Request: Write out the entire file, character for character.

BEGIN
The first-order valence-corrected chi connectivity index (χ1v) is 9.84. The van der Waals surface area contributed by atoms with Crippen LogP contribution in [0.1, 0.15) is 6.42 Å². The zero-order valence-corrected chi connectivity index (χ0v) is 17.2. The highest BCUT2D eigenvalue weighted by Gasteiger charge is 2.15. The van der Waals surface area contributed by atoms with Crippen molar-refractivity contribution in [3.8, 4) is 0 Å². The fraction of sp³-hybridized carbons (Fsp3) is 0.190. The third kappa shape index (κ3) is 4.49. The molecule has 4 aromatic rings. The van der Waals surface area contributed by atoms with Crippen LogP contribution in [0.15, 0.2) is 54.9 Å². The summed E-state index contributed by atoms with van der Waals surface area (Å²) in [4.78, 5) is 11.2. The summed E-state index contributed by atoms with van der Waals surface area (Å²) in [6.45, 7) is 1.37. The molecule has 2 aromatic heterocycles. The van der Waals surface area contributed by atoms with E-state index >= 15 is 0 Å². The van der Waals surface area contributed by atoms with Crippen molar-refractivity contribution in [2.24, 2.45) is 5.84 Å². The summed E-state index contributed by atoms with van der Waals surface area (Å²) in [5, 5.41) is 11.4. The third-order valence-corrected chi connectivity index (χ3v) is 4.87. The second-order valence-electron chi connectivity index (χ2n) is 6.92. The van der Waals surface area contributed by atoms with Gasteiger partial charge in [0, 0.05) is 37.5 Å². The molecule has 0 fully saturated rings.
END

The first-order valence-corrected chi connectivity index (χ1v) is 9.84. The van der Waals surface area contributed by atoms with Crippen LogP contribution in [0.1, 0.15) is 6.42 Å². The zero-order valence-corrected chi connectivity index (χ0v) is 17.2. The highest BCUT2D eigenvalue weighted by Gasteiger charge is 2.15. The van der Waals surface area contributed by atoms with Crippen molar-refractivity contribution in [3.8, 4) is 0 Å². The fraction of sp³-hybridized carbons (Fsp3) is 0.190. The third kappa shape index (κ3) is 4.49. The molecule has 4 aromatic rings. The van der Waals surface area contributed by atoms with Crippen LogP contribution in [0.15, 0.2) is 54.9 Å². The summed E-state index contributed by atoms with van der Waals surface area (Å²) in [4.78, 5) is 11.2. The summed E-state index contributed by atoms with van der Waals surface area (Å²) in [6.45, 7) is 1.37. The molecule has 2 aromatic heterocycles. The van der Waals surface area contributed by atoms with E-state index >= 15 is 0 Å². The van der Waals surface area contributed by atoms with Crippen molar-refractivity contribution in [2.24, 2.45) is 5.84 Å². The summed E-state index contributed by atoms with van der Waals surface area (Å²) in [5, 5.41) is 11.4. The third-order valence-corrected chi connectivity index (χ3v) is 4.87. The second-order valence-electron chi connectivity index (χ2n) is 6.92. The van der Waals surface area contributed by atoms with Gasteiger partial charge in [0, 0.05) is 37.5 Å². The molecule has 0 fully saturated rings.